In modern Paganism, the concepts of offerings and sacrifices are a bit of a muddy area. Of course, there are the traditional offerings of ‘Cakes and Ale’, but the reasons for this are not normally explained or gone into much depth. (NB I first came across the importance of offerings and sacrifice in Deborah Lipp’s fantastic book “Elements of Ritual: Air, Fire, Water and Earth in the Wiccan Circle” and that’s where my inspiration for this post comes from.)
So what are offerings and sacrifices? Normally, these terms are used interchangeably, but I think there are several important differences. Firstly, offerings are given freely, whereas a sacrifice is something you give because you have been told to by the Being to whom you are offering. Secondly, a sacrifice should cost you something, whereas an offering is often given in order to celebrate plenty.
Furthermore, to me, sacrifice implies the giving of the life force. We give sacrifice in order to take part in the cycle of life and death, more specifically the death part, which we don’t often work with in modern Paganism. Ok, we recognise it at Samhain but that’s pretty much it. Most traditions don’t consciously work with Ancestors either. By taking part in the death part of life, we learn to fully embrace all of ourselves. (I would know myself in all my parts…)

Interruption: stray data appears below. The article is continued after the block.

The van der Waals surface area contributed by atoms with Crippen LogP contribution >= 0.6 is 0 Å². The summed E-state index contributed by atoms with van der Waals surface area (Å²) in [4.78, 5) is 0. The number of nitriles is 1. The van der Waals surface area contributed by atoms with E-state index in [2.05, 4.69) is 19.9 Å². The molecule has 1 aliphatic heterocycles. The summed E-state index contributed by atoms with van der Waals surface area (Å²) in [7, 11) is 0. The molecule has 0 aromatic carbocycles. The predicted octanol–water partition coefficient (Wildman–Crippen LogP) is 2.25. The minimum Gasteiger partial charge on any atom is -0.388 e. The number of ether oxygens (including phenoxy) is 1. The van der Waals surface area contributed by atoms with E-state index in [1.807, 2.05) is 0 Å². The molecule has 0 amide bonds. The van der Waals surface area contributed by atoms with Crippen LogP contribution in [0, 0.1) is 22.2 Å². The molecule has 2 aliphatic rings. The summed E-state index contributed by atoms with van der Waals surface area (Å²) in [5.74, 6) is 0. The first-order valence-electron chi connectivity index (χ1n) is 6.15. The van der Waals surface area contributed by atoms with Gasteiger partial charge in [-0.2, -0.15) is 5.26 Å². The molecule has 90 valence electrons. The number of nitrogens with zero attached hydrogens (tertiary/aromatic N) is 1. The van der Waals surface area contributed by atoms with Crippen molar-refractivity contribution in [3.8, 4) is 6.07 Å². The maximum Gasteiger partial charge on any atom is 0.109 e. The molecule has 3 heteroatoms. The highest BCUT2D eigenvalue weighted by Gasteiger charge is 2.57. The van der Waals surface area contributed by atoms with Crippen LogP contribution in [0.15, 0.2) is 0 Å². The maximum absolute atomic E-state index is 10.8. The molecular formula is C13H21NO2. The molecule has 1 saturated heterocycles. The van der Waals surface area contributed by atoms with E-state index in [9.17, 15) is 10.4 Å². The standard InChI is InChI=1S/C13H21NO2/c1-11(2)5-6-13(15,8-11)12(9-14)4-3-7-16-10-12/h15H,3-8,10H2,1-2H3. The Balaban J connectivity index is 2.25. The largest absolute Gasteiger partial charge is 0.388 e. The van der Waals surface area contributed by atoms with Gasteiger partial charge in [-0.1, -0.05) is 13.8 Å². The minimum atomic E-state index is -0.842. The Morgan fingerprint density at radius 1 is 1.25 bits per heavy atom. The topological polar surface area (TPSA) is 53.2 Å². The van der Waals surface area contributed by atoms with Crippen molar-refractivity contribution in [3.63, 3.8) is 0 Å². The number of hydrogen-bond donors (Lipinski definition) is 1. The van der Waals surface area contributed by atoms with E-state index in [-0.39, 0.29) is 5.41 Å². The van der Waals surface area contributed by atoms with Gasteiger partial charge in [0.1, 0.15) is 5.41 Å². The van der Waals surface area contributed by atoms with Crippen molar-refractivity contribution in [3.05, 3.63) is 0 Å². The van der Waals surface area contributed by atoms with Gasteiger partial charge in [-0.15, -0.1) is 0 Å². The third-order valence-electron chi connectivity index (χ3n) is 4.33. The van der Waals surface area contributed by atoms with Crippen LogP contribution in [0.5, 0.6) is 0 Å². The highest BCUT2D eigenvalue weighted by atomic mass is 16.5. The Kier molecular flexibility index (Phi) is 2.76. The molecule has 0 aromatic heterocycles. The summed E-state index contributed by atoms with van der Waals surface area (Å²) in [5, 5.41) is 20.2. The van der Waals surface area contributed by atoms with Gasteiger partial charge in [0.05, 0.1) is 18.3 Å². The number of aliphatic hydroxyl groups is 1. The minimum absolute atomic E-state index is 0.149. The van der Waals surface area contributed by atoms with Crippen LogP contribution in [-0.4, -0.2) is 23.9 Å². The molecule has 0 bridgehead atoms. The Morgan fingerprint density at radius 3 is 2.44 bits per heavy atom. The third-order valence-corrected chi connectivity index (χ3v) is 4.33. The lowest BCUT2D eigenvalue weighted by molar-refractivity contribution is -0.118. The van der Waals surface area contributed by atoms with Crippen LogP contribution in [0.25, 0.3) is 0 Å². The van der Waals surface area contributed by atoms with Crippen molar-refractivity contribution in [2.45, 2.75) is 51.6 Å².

By ‘giving of the life force’, I actually mean ‘taking’ of the life force, or taking life. In my practice, this doesn’t mean taking an actual life, as it would in Santería or other similar traditions. Rather, I use substitutes. The main substitutes for an actual life include eggs (which held the potential for life), flowers (which were alive and are dying), or bodily fluids (which helped to continue life). I often sacrifice these items with the following prayer, or something like it:
“I sacrifice this (item), in honour of the life force. For even as we celebrate life, we recognise death. For without death, life would have no meaning. Life is precious, because it shall ultimately end. We take part in that cycle, and learn to love all of life.”